In 2016, FSD Kenya was making headway in terms of its financial inclusion objectives. But there remained a population which was deeply excluded the extreme poor- especially women.
In the face of this challenge, FSD Kenya worked with partners to pilot a market-led approach to support this group and improve women’s economic empowerment.
This built on the success of past ‘financial graduation’ approaches, as well as on FSD Kenya’s previous work to improve financial access in Northern Kenya through safety-net payments and savings groups.
There have been many positive impacts such as:
• Group members are now able to invest and generate income through business, save, buy assets and send their children to school. These women have achieved status and importance in their households and the community.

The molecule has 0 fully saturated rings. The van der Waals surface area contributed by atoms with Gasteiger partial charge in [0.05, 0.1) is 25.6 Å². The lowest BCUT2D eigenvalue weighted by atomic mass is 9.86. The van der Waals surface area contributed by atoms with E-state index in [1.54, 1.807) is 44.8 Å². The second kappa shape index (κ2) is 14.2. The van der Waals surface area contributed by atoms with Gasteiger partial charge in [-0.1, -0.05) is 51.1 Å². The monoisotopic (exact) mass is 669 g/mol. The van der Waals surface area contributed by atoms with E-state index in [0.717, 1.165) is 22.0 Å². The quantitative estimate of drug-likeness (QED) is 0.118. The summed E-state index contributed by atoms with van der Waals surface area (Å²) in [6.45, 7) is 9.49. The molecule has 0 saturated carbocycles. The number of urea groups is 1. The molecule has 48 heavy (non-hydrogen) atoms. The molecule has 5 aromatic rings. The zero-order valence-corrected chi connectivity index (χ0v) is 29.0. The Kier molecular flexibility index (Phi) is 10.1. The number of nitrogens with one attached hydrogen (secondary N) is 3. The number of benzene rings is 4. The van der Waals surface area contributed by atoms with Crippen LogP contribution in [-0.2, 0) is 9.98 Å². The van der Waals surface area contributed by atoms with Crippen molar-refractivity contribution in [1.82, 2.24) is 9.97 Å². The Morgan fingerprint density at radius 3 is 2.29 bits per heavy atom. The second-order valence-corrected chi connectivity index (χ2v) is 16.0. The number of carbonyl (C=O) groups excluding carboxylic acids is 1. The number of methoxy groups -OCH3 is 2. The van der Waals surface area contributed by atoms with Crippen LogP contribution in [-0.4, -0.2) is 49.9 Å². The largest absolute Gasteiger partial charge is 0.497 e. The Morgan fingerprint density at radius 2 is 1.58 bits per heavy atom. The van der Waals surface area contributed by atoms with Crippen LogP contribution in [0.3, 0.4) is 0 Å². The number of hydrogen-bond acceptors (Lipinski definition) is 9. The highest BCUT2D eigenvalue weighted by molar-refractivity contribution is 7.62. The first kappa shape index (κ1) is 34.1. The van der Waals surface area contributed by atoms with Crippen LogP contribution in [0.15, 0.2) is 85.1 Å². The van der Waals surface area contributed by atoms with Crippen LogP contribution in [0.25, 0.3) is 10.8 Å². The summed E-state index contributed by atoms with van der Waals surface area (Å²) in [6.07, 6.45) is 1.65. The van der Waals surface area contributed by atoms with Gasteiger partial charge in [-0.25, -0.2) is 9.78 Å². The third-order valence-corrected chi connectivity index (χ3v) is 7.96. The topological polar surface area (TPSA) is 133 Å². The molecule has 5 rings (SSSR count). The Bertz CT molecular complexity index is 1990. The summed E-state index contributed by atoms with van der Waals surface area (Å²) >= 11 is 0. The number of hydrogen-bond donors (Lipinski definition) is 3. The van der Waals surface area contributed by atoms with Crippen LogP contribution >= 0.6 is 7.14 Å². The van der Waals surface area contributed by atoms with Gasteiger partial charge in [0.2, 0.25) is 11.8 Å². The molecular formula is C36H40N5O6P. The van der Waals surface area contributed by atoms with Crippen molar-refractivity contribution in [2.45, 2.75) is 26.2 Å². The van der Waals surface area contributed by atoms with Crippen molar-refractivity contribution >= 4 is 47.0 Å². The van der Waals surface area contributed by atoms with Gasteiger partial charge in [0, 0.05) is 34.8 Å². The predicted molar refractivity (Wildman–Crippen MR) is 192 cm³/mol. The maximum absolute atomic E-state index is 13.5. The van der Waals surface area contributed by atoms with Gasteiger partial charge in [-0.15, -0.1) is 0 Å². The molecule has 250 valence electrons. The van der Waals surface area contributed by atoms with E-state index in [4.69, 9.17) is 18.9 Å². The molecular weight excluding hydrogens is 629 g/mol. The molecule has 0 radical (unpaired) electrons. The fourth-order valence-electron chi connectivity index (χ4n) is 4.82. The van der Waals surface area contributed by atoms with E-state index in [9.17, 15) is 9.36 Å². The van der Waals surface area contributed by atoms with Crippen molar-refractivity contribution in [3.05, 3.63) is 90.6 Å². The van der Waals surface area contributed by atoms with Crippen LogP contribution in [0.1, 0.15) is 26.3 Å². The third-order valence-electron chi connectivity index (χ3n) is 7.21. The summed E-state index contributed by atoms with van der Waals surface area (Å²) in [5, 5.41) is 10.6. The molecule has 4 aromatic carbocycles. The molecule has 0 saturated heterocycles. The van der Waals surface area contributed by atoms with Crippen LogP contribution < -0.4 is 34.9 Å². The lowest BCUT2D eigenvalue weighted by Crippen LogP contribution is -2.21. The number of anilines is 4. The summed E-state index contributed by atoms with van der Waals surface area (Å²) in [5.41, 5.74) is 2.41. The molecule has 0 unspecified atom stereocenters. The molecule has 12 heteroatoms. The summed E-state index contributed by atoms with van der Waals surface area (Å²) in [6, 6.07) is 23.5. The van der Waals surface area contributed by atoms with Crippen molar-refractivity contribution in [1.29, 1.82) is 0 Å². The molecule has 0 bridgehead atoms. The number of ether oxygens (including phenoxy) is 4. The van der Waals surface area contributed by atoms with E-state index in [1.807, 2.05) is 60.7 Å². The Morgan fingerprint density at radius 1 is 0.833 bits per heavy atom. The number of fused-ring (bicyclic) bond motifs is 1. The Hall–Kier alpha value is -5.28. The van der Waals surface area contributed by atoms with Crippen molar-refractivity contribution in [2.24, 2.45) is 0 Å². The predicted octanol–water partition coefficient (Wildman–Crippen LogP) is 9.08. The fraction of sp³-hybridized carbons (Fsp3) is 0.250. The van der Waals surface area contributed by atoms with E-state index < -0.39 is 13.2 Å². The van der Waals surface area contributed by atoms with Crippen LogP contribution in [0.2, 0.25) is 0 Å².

• In the face of shocks, such as locusts, COVID-19 and drought, group members have proved themselves more resilient than those who did not participate in the pilot. They now provide informal safety nets for the wider community.
Though many challenges were faced, and will, no doubt, continue to emerge, the pilot has shown that a market-led approach, built on cash transfers and focusing on the development of collectives, capabilities and linkages can lead to financial and economic inclusion that is real and enduring.
There is enormous potential to scale up these ideas to support other communities receiving cash transfers.